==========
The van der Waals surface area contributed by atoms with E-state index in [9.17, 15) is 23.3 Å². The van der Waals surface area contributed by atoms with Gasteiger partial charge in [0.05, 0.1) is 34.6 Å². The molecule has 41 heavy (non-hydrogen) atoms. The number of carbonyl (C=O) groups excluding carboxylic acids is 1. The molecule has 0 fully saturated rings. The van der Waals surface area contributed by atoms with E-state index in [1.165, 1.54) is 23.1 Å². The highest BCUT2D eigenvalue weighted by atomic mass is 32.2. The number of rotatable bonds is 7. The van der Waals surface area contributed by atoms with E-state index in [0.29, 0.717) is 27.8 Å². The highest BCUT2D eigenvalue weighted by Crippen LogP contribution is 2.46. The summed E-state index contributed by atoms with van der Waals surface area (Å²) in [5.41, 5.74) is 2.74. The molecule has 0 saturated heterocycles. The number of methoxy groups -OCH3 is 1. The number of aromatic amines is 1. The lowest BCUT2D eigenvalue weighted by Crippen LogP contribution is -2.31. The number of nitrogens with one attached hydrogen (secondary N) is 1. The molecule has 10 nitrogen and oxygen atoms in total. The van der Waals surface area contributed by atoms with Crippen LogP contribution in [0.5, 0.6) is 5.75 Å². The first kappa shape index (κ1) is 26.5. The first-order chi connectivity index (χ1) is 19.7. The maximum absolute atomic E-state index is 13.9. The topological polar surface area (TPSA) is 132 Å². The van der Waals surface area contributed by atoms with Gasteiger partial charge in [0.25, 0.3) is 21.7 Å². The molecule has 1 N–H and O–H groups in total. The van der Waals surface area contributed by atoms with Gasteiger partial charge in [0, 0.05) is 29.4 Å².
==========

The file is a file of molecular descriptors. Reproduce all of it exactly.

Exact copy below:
The van der Waals surface area contributed by atoms with E-state index in [9.17, 15) is 23.3 Å². The van der Waals surface area contributed by atoms with Gasteiger partial charge in [0.05, 0.1) is 34.6 Å². The molecule has 41 heavy (non-hydrogen) atoms. The number of carbonyl (C=O) groups excluding carboxylic acids is 1. The molecule has 0 fully saturated rings. The van der Waals surface area contributed by atoms with E-state index in [1.165, 1.54) is 23.1 Å². The highest BCUT2D eigenvalue weighted by atomic mass is 32.2. The number of rotatable bonds is 7. The van der Waals surface area contributed by atoms with E-state index in [0.29, 0.717) is 27.8 Å². The highest BCUT2D eigenvalue weighted by Crippen LogP contribution is 2.46. The summed E-state index contributed by atoms with van der Waals surface area (Å²) in [5.41, 5.74) is 2.74. The molecule has 0 saturated heterocycles. The number of methoxy groups -OCH3 is 1. The number of aromatic amines is 1. The lowest BCUT2D eigenvalue weighted by Crippen LogP contribution is -2.31. The number of nitrogens with one attached hydrogen (secondary N) is 1. The molecule has 10 nitrogen and oxygen atoms in total. The van der Waals surface area contributed by atoms with Crippen LogP contribution in [0.5, 0.6) is 5.75 Å². The first kappa shape index (κ1) is 26.5. The first-order chi connectivity index (χ1) is 19.7. The maximum absolute atomic E-state index is 13.9. The topological polar surface area (TPSA) is 132 Å². The van der Waals surface area contributed by atoms with Gasteiger partial charge in [0.25, 0.3) is 21.7 Å². The molecule has 1 N–H and O–H groups in total. The van der Waals surface area contributed by atoms with Gasteiger partial charge in [0, 0.05) is 29.4 Å².